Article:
“I love your wide-open poetry” is what the great poet Pablo Neruda once told Lawrence Ferlinghetti. Ferlinghetti, who believed Neruda to be speaking of a broader group of poets, those of the Beat Generation, responded with “You opened the door.”
How have the words of another opened the door for you?
WordCandy has a bit of a new look, and the peskiest little bugs worked out. Best place on the web for great quotes and stunning photos. Stop by and pick out something sweet to share with a friend–on Facebook, Twitter or by email.
Follow this link for sweet fun: wordcandy.me.
My family moved out of state and I started eighth grade in a school without an orchestra. I joined the city’s adult symphony instead, sitting second of two chairs. I took private lessons from a man who looked to be a cross between Professor Snape and Harry Potter. None of the girls in my class wanted to take lessons from him. With his large round glasses and long, greasy black hair, the spindly music instructor frightened me only slightly less than his brutish, muscular wife who always answered the door red-faced and angry. “I am here to play viola,” I said.
I’m finishing up our book club discussion of Ordinary Genius over at Tweetspeak Poetry this week, telling my musical history and writing a sonnet. I’m told that my sonnets (I’ve two to my name) tend to sound a little angry. Maybe it had to do with my viola teacher’s angry wife, I don’t know. You could check it out if you’d like.
And while you’re there, I’ve got a brand new slate of our weekly Top Ten Poetic Picks–great finds in art, poetry, music and writing. My favorite this week? The Halloween costumes based on famous works of art. You’ll want to see them. Trust me on this.
When I traveled last month, I attended a writer’s event at The Mount in Lenox, Mass., which is the beautiful, sprawling estate of 20th century author and poet Edith Wharton.
I have a photo essay up at Tweetspeak if you’d like to enjoy a glimpse into the spirit of Edith Wharton, which is evident throughout the “autobiographical house.”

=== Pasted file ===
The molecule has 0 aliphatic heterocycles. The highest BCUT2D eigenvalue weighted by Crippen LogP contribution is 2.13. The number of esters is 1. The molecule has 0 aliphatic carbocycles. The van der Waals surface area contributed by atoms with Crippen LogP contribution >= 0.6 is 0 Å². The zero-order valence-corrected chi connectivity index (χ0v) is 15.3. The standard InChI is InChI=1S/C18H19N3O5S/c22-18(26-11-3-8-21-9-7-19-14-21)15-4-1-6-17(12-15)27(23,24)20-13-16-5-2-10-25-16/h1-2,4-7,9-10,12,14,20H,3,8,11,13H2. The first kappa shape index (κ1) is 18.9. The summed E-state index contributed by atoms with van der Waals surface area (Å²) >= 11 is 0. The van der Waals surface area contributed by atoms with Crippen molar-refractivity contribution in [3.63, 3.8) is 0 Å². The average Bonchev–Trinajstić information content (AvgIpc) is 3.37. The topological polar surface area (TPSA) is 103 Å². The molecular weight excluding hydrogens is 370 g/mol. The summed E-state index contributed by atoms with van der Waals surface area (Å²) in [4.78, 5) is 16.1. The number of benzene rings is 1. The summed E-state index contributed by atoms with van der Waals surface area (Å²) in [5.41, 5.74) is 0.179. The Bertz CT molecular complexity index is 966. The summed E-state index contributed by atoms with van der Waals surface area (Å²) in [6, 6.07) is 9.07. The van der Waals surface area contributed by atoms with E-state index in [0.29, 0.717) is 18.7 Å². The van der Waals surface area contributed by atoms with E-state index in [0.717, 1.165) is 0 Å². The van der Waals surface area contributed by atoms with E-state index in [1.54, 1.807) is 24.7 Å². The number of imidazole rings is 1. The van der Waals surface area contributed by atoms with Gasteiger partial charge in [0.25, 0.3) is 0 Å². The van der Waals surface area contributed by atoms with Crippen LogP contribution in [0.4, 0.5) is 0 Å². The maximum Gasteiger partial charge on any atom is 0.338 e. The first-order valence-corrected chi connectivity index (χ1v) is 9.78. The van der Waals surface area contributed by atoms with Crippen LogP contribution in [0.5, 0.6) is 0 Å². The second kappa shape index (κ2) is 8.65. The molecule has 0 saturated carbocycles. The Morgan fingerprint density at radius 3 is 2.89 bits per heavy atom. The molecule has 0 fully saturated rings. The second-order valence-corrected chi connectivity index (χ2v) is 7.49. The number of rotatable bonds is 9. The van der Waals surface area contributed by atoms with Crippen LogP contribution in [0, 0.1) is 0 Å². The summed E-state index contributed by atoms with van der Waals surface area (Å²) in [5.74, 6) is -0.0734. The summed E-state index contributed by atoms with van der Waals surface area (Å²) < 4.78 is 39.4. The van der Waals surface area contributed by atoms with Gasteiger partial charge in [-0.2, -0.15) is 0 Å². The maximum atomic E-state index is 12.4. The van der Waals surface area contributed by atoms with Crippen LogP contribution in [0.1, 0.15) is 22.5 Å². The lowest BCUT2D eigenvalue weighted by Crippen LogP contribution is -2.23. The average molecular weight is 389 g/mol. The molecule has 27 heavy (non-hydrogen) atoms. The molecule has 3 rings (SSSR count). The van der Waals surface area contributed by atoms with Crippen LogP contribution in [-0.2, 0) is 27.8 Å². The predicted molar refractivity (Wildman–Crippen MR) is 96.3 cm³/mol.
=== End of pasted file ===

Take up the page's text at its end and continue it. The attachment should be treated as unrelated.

By this time, I’m ready to ask the chicken question.
I’ve been scratching around for an angle, and even as I type this, I don’t have one. But Kim Addonizio tells me I don’t have to know where I’m going when I start writing, and even goes so far as to say it might be best not to. If that’s true, then I could walk her way and ask the age-old question to see if it gets me all the way across the boulevard.
(Addonizio got a poem out of it when she tried.)
So what do you think? Why did the chicken cross the road?
It’s Wednesday, and I’m at Tweetspeak where we’re reading Kim Addonizio’s Ordinary Genius: A Guide for the Poet Within together. Come on over to read the rest of the post — maybe you’ll find out why the chicken crossed. Or how it wound up in my dryer.
Photo by Toby M, Creative Commons license via Flickr.
It’s been a great week of fun over at Tweetspeak Poetry — here’s my quick digest, of great articles worth your time.
There is not a single more recognizable southern drink than sweet tea, except maybe Kentucky bourbon. And if one were to combine the former with the latter, one might find a sort of southern drink Nirvana.
— Seth Haines has a weekly community poetry prompt on Mondays, this month writing found poems together around the theme of tea.
I steady myself for the cardboard colors to come:
Dun, amber, sepia sweeping over ungrazed prairie.
— Glynn Young reviews Judith Valente’s Discovering Moons
The recent discovery of a third daguerreotype of Victorian-era poet Emily Dickinson has historians scratching their heads. Long believed to be reclusive and camera-shy, Dickinson seems to paint an entirely new picture of herself, positively mugging for the paparazzi.
— A Tweetspeak exclusive report on the possible discovery of a new Emily Dickinson portrait. (This might explain why I was unable to complete my journalism studies.)
L.L. tagged me on Facebook to come but I was busy that night. Lucky me. [smiley face] Poetry is nonsense. And cryptic.
Tweetspeak’s managing editor and I enjoyed poetry readings on the same terrace where Edith Wharton and Henry James sat “on summer nights, reading Walt Whitman’s ‘Leaves of Grass’ aloud.” Not once did security try to escort us to the gate.
— It’s my week to bring you the best poetic news you can use (or leave sitting on the table). This week, it’s engineered poetry, who to blame for overdue books, and how to talk about classics you’ve never read in our Top Ten Poetic Picks.
I thought of my own life and its lack of transition. My own spiritual tradition ritualizes very few rites of passage: birth, marriage, childbirth, and death. Our larger culture celebrates only a few other markers: driving at 16 and drinking at 21.
— Charity Singleton talks about life transition through the lens of the art museum.
Still here? It’s way more fun over at Tweetspeak…
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Top photo: Dinner table at The Mount, Edith Wharton’s mansion in Lenox, Mass.